Re: Student wants to go to conservatory, but not ready
luebella123 #2629928 04/03/17 09:53 PM
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I think you're probably right about being taught how to practice. But, it's possible that if you learn slowly, it would have been hard to catch up to the concert performers. I too wonder where I'd be with more encouragement, or better instruction, or some combination thereof. But realistically, I must not have memorized quickly enough, or paid enough attention to my mistakes. In short, I didn't have the work ethic needed, so it wasn't going to happen for me.

Re: Student wants to go to conservatory, but not ready
luebella123 #2630817 04/06/17 07:21 PM
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Always apply to multiple different kinds of schools to keep the options open.


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Re: Student wants to go to conservatory, but not ready
luebella123 #2631822 04/10/17 09:11 AM
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I was going to suggest summer piano camps, but saw that tillyfloss has done so.

My other suggestions are to sign her up for local competitions and festivals that are low-key, so that she can start assessing herself relative to other piano students. Also, encourage her to perform in or to listen to student recitals. I'm sure sooner or later she will realize where she is and what realistic options she has to keep learning piano. Talking to parents and making sure they have realistic expectations also helps.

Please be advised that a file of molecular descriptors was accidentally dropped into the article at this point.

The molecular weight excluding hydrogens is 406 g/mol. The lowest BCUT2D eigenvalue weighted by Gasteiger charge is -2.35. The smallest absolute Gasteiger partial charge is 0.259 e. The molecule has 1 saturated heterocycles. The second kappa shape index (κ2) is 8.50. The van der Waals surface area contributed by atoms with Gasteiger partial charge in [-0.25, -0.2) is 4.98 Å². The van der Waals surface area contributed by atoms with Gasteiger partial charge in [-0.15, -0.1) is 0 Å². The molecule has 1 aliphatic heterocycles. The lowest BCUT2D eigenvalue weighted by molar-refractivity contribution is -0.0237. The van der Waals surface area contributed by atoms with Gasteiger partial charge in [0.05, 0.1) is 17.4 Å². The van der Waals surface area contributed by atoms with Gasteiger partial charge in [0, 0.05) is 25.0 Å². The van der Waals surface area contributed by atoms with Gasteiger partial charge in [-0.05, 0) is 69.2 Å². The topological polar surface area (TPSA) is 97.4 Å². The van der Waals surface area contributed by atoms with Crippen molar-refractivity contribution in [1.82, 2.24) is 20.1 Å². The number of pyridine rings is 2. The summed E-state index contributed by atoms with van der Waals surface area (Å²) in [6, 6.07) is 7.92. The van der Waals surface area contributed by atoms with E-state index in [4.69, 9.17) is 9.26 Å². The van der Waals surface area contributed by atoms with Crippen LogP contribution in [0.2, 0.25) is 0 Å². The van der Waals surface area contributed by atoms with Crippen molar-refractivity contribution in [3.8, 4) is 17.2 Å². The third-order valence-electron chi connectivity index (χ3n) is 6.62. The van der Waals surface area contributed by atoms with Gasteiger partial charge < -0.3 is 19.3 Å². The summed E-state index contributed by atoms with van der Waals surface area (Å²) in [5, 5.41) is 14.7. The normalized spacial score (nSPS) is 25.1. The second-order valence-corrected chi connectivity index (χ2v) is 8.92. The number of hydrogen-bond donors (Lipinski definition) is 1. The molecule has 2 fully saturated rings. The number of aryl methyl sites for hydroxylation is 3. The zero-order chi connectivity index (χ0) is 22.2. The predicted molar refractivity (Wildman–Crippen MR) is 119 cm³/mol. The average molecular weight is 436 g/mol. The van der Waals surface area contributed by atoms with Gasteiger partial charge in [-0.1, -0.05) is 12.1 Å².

And worst comes to worst, if she insists on applying to top conservatories, she has the right to. She will be disappointed, but to be honest, everyone in the world has major disappointments in life to deal with.

Re: Student wants to go to conservatory, but not ready
luebella123 #2632308 04/11/17 09:13 PM
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Originally Posted by luebella123
a model student.
...
she still comes into lessons with very little progress, and tells me that it has been a bad week for practicing.

How in the world can both these things be true?

Tell her you have to practice anywhere from 6-10 hours a day in conservatory, and that someone who doesn't like the idea of doing that shouldn't enter a conservatory. If she doesn't want to practice, she really doesn't want to go to conservatory.


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Re: Student wants to go to conservatory, but not ready
SonatainfSharp #2632522 04/12/17 04:29 PM
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Oh I would love to get paid to play ridiculous Disney pop songs all day laugh. Where do you find such jobs!

I too am also confused about the term "model student" and "not practicing" in the same paragraph. If she's not practicing adequately, she's hardly a model student no matter how much she claims to love the piano!